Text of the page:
JNI ReleasePrimitiveArrayCritical with mode JNI_COMMIT shouldn't end critical region
david.holmes at oracle.com
Thu Dec 7 01:25:03 UTC 2017
On 7/12/2017 4:48 AM, Ian Rogers wrote:
> Thanks David, I think we may have differing opinions on clarity :-) In
> the case of -Xcheck:jni and with HotSpot a copy is always made, and so
Ah I see. I was considering only the "real" functionality.
The fact the checked version of getPrimitiveArrayCritical creates a copy
seems to be treated as an internal detail as it does not AFAICS report
that a copy was in fact made - the passed in isCopy pointer will be set
false by the real getPrimitiveArrayCritical.
> perhaps the attached patch causes the implementation to match the spec.
The whole logic surrounding the management of the copy seems somewhat
suspect to me. As you note with your patch check_wrapped_array_release
honours the mode, which in the checked case allows, AFAICS, the
internally made copy to "leak". So ignoring the passed in mode and
always passing 0 to check_wrapped_array_release seems more correct.
> Given that commit doesn't free a copy, is it intended behavior that in
> HotSpot it ends a critical region? ie In a VM that allowed copies you
> could imagine, Get, Commit, Release and as spec-ed the critical region
> ends at the commit if not a copy, and at the release if it is. Perhaps
> the simplest thing is to remove the notion of commit here.
I honestly do not know what this API is really trying to achieve in that
regard. I don't know the intended usage of "commit" mode. Why would you
not free the copied buffer? The spec unhelpfully only states:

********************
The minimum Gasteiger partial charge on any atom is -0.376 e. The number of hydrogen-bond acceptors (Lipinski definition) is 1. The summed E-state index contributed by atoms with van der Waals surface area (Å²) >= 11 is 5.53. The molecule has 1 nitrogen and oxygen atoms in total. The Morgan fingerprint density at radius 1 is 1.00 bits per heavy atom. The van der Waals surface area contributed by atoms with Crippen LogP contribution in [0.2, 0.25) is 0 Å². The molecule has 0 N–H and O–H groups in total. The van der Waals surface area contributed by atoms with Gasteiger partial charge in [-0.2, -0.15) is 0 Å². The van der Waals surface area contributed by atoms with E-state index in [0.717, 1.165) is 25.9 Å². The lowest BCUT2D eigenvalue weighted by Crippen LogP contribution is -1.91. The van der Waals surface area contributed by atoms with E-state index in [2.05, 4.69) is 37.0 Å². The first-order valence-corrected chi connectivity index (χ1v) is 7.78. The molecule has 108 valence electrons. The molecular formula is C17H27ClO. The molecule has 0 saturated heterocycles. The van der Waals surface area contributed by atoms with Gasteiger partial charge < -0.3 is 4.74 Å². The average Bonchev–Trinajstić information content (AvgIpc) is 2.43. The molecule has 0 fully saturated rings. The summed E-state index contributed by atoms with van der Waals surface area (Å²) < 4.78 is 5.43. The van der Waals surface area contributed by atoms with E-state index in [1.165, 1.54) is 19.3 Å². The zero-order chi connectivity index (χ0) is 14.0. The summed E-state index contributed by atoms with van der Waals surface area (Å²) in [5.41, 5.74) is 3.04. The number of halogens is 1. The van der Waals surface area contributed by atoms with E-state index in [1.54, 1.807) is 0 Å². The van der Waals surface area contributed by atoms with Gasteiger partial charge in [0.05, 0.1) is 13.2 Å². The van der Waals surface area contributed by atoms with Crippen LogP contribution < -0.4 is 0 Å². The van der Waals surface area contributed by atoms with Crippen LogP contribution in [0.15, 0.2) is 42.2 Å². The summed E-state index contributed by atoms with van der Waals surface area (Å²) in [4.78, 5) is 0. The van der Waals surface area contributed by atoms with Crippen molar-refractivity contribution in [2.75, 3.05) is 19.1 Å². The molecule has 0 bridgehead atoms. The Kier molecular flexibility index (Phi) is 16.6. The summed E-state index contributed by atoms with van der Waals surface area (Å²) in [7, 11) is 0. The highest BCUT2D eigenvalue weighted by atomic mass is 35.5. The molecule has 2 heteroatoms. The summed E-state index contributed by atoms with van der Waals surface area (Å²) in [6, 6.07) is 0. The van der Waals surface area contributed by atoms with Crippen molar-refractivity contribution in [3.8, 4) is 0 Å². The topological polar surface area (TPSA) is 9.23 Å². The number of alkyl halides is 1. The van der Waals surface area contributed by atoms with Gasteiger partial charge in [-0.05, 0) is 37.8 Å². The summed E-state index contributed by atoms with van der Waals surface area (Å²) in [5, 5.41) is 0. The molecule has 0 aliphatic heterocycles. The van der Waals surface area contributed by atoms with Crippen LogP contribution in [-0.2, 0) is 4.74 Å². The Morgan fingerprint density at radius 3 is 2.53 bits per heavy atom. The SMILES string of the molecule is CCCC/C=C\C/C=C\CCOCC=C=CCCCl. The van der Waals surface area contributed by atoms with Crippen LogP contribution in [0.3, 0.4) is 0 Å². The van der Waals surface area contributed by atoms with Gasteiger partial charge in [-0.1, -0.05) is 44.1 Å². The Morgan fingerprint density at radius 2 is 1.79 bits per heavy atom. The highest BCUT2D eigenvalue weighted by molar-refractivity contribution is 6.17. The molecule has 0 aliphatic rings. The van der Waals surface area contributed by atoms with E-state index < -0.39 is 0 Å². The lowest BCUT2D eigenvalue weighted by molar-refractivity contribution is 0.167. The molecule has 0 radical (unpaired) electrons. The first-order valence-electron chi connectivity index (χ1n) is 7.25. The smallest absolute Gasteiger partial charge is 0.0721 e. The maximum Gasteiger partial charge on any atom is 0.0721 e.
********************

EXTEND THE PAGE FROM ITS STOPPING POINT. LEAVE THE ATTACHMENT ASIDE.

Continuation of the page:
"The other options give the programmer more control over memory
management and should be used with extreme care."
And if you don't free it what can you do with it? For Get*ArrayElements
it clearly states
"The result is valid until the corresponding
Release<PrimitiveType>ArrayElements() function is called."
so once any Release* is done, regardless of mode, it would seem the
array (copy or not) is no longer valid and should not be accessed again.
So I don't see any expectation that you can call Release* multiple times
and so in terms of the critical variants I expect the critical section
to end when Release is called - regardless of mode.
> On Tue, Dec 5, 2017 at 4:37 PM, David Holmes <david.holmes at oracle.com
> <mailto:david.holmes at oracle.com>> wrote:
> Hi Ian,
> On 6/12/2017 9:15 AM, Ian Rogers wrote:
> You need to see the updated spec:
> That spec makes it clear:
> "mode: the release mode (see Primitive Array Release Modes): 0,
> JNI_COMMIT or JNI_ABORT. Ignored if carray was a not copy."
> In hotspot getCriticalArrayPrimitive never returns a copy so the
> mode is always ignored, as per the existing comment.
> "The semantics of these two functions are very similar to the
> Get/Release<primitivetype>ArrayElements functions. "
> "JNI_COMMIT copy back the content but do not free the elems buffer"
> Consider the pattern of:
> ReleasePrimitiveArrayCritical(..., JNI_COMMIT)
> ReleasePrimitiveArrayCritical(..., 0)
> where the first release is to just achieve a copy back. For example,
> jniCheck.cpp will copy back but not free a copy in the case of
> for a critical. The implementation of
> ReleasePrimitiveArrayCritical ignores
> all arguments and so it ends the critical region even in the
> event of a
> The attached patch makes ReleasePrimitiveArrayCritical consider
> the mode
> argument when releasing the GCLocker.
More information about the hotspot-dev